Most of the art and literature of friendship is elegiac. From Montaigne to Marsden Hartley, from St. Aelred to Andrew Sullivan, from elegant tribute to anguished lament, our art of friendship is haunted by the death of friends.

There are many reasons for this. Friendships are typically less public than marriages or parental relationships; for most of our lives they play in gentle counterpoint against these more public relationships, only emerging in moments of anguish. Friendships don’t produce children, so art can serve as a memorial—something to last when the friend is gone, something to prove that the friendship had weight in the world.

And friendships, especially in the modern and postmodern eras, are free of promises to stick by one another. We only know a friendship is lifelong in retrospect. Often we only see the depth of a friendship, its endurance and the way it shaped a life, when death has parted the friends.

Part of what makes my friend Wesley Hill’s slender new book so intriguing is that it is an attempt to give an account of friendship that is grounded in history, theology, and literature—yet forward-looking. Spiritual Friendship: Finding Love in the Church as a Gay Christian is an essayistic collection of provocations, not a tome intended to be “the last word” on friendship or its relationship to Christian community. It’s a book about hope and hope’s uncertainty, about trust and taking chances; it’s not a look back at a friendship well-lived. It’s an unfinished story.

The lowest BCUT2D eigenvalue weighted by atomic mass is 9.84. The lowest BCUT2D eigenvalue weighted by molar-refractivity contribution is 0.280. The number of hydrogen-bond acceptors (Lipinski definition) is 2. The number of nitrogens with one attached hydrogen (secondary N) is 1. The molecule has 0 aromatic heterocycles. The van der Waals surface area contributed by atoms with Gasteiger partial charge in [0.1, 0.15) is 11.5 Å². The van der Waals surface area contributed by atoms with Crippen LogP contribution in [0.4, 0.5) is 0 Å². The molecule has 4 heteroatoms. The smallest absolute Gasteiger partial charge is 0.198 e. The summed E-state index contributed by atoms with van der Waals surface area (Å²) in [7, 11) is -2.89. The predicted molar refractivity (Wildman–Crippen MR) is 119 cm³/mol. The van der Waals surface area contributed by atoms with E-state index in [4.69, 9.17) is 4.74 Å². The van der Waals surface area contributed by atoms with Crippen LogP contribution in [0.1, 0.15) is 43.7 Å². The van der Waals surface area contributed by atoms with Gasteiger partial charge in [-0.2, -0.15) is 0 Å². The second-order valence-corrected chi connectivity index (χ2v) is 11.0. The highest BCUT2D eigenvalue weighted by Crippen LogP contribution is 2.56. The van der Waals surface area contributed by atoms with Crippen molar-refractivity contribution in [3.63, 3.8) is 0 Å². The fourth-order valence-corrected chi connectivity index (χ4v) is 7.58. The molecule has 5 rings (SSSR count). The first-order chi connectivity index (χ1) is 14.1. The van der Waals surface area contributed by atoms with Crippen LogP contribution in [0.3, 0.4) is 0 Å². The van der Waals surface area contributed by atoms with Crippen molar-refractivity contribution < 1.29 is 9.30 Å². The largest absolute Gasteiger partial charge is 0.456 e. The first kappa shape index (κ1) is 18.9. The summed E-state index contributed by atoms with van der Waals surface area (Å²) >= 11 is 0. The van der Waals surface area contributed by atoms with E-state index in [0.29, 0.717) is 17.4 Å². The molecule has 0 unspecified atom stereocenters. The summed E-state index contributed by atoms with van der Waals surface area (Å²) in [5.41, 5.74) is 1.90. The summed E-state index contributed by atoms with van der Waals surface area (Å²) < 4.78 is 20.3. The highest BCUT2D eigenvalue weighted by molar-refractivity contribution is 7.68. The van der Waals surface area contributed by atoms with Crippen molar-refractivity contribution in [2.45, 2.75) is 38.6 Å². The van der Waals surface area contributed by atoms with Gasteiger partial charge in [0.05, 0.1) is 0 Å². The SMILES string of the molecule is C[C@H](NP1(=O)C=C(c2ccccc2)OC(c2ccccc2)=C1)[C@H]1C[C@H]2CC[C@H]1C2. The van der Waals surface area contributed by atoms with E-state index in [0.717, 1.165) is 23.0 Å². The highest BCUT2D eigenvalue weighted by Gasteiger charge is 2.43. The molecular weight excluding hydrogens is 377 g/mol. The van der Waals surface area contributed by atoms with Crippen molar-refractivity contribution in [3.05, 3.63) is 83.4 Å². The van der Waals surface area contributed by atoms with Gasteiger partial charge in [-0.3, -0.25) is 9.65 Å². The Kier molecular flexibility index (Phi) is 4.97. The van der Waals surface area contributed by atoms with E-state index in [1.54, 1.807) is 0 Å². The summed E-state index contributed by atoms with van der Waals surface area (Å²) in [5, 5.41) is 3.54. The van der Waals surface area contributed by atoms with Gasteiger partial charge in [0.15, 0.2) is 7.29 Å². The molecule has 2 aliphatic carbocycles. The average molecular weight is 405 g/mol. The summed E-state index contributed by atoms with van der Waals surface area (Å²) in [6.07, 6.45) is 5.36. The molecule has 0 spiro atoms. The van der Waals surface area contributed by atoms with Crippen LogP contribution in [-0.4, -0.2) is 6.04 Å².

The book is divided into two sections. Both sections seamlessly weave Hill’s personal experience, passages from literature and descriptions of artwork, historical and sociological interpretations, and theological reflection. The first section is weighted more heavily toward the theoretical: Hill asks how friendship lost its public character, and why men, especially, find the intimacy and vulnerability of deep friendship much harder to attain after middle school. But even in this section he shows how the longing for friendship has shaped his own life, and how difficult it has been to acknowledge and understand that longing.

Hill asks whether and how friendship should shape Christian lives. He engages with the Christian arguments against friendship—shouldn’t Christians love everybody, not just the people we especially like?—and suggests that for Christians the terms “friend,” “brother/sister,” and “disciple” should intertwine. I think there’s a lot more to say here: What about friendships with non-Christians? Will mixing friendship (a relationship we basically choose, and one which is based on at least initial affection and attraction, pleasure in the other person’s presence) and discipleship (a relationship with those whom we often would not choose, who are different and to whom we are tied through our common love of Jesus rather than directly to one another) make it easy to turn away from the hardest parts of discipleship, to retreat into a circle of friends? I specifically wonder how the vision of a church “molecule” made up of the atomic bonds between friends would become a cross-class church. Wouldn’t class segregation be easier in a church based so heavily on chosen bonds, whether friendship or other forms of kinship?